I fully endorse the conclusion that education is a prerequisite for true pluralism:

Education, it seems, is the common currency—the common language—that enables individuals not only to make informed religious decisions, but also to know what it is that they are not choosing. This is because education in Jewish texts, laws, and history is an effective tool to help shape one’s personal outlook on Jewish expression. Only with a solid educational foundation can Jews effectively move between Jewish communities and adapt to their respective standards seamlessly. Education, then, is emancipation—with sufficient knowledge of Jewish text and law, individuals not only have the power to choose their own ritual standards, but also have the freedom to adapt these standards in the interest of Jewish unity.

Read more, and join in the conversation.

Thursday, February 14, 2008

Texas and Ohio and the California shore, tell me who could ask for more?

Be honest. With all the talk about the March 4 primary, where everything is Texas and Ohio this, Texas and Ohio that, does anyone else have "The Power and the Glory" by Phil Ochs stuck in their head, or am I just an aging hippie?

Wednesday, February 13, 2008

Transjordan 3: Moshe Rabbeinu, in memoriam

Today is 7 Adar, the anniversary of Moses's death. This week (and every year during the week of 7 Adar) we read Parshat Tetzaveh, the only portion in the last four books of the Torah in which Moses is not mentioned. So it was a highly appropriate week to visit Mt. Nebo, Moses's place of death (but not his place of burial -- no one knows that!).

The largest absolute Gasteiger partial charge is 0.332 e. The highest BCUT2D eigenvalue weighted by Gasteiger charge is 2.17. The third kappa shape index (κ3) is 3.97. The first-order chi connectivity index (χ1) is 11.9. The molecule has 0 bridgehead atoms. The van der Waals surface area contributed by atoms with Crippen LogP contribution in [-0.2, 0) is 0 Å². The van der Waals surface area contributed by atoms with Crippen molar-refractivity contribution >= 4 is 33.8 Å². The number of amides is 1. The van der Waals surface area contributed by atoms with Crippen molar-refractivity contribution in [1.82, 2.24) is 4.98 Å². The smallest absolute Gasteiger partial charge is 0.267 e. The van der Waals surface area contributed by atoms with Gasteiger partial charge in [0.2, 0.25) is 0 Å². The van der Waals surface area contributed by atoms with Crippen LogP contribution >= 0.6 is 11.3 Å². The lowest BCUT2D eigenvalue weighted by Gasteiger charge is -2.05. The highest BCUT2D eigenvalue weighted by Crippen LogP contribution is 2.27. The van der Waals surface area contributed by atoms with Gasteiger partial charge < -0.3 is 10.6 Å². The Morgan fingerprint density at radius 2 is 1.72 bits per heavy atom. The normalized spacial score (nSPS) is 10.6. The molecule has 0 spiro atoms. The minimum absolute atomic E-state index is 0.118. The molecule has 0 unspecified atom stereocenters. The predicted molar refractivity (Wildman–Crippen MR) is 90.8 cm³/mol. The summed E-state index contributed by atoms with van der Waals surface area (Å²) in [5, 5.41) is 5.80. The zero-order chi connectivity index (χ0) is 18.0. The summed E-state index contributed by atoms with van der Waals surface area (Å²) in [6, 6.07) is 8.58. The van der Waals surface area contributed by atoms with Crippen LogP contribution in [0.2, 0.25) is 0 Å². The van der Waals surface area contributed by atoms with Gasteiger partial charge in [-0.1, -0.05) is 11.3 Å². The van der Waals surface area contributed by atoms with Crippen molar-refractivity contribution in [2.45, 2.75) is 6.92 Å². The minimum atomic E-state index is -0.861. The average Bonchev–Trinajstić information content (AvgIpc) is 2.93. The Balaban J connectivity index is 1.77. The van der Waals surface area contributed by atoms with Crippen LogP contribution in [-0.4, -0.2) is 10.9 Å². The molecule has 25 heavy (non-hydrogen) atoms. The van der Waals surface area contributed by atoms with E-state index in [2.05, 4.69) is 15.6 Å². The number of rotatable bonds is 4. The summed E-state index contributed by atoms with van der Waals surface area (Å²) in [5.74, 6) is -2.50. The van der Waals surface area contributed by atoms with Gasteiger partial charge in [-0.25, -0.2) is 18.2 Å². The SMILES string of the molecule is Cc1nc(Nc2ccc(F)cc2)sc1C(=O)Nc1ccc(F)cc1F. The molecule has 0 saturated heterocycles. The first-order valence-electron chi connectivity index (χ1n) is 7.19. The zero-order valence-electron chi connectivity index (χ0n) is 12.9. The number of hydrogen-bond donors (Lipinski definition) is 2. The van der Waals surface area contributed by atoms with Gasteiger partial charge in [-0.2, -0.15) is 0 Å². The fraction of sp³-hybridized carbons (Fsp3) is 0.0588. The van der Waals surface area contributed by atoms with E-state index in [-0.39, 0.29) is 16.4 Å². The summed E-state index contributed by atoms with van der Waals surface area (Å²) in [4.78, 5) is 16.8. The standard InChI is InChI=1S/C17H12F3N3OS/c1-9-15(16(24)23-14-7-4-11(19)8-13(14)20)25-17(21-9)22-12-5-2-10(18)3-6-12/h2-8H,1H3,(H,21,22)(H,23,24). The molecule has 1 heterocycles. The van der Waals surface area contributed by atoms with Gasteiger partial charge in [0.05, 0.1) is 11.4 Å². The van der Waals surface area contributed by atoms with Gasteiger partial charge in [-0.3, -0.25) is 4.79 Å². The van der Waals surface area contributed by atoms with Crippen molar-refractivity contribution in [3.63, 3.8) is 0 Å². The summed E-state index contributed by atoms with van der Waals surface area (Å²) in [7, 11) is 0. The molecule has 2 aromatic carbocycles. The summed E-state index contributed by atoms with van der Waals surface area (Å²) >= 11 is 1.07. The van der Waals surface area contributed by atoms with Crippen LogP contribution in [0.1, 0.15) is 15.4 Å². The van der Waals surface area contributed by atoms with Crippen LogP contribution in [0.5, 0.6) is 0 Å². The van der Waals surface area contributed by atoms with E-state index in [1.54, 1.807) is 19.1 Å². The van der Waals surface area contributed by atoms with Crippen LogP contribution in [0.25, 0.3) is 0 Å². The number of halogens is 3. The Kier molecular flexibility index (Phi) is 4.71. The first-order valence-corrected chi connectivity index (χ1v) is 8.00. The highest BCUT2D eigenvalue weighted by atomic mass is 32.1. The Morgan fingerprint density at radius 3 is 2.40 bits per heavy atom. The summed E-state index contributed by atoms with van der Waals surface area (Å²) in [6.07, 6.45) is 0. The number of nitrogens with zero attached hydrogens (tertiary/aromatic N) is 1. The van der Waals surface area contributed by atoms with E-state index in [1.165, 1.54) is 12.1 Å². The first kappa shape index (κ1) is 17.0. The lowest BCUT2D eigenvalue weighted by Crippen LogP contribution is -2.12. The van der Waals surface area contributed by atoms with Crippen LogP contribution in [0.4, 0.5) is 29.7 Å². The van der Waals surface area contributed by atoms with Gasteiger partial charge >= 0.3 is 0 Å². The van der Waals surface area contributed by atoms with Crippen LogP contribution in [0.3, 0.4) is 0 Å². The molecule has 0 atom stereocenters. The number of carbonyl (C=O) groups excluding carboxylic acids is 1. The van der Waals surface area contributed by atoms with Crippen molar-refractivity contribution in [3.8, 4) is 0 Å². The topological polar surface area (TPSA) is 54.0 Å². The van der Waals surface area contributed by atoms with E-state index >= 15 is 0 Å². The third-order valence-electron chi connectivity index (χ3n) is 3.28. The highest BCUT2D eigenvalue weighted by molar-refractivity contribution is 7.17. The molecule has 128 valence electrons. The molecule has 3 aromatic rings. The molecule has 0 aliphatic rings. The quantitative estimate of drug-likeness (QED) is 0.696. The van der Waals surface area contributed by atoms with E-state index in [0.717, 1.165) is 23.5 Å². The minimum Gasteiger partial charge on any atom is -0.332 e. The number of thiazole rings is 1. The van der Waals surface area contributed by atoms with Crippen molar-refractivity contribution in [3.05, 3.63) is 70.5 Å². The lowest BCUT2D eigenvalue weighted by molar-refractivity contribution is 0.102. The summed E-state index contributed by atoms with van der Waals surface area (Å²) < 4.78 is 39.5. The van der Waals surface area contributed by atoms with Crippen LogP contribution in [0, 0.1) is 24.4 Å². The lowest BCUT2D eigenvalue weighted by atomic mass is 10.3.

This willow tree made us ponder whether arvot Moav has a second meaning.

This mountain is where Moses looked out and saw the whole land of Israel.

The Mt. Nebo site is currently run by the Franciscans. There is a church at the top of the mountain, which was closed when we were there, but that was so not our priority.

This sculpture represents the copper serpent that Moses made in the desert (Numbers 21 strikes again!).

It's there because of John 3:14-15 :
And as Moses lifted up the serpent in the wilderness, even so must the Son of man be lifted up: That whosoever believeth in him should not perish, but have eternal life.
Which (leaving aside the cross element) is the same basic idea as Mishnah Rosh Hashanah 3:6 :

"God said to Moses: Make yourself a serpent..." And does the serpent kill and revive? Rather, any time that Israel looked upwards and dedicated their hearts to their father in heaven, they would be healed, and otherwise, they would be crushed.

Transjordan 2: Burninating the countryside

Israel isn't the only biblical country. Jordan includes the territory of Reuben, Gad, and the half-tribe of Manasseh, as well as other nations such as Edom, Moab, and Ammon (now generally spelled Amman).

We visited Madaba, known from the inscrutable Numbers 21 as one of the cities of Sihon Melech Ha-Emori.

Madaba is best known for the Church of St. George.

Yes, the church contains a mosaic map, but let's not forget the legend of St. George himself!

But yes, it's all about the map. This map of the Holy Land dates back to the 6th century CE, and sadly much of it is missing (including most of Israel north of Jerusalem; we know from one intact fragment that the map once went all the way up to Lebanon). The map may have been a guide for visiting pilgrims.

Here is Jerusalem:

The map is oriented with east at the top, so you're looking at the Old City from the west. Jaffa Gate is at the bottom, Damascus Gate is at the left, and the horizontal thoroughfare is the Cardo, which was rediscovered with the aid of this map.

The Dead Sea:


Bethlehem: (The Church of the Nativity is there, but Bethlehem otherwise gets relatively short shrift given its importance in Christianity. Does this mean the mosaicist was Jewish??? Unfortunately we have no idea how the mosaic dealt with other Christian sites such as Nazareth.)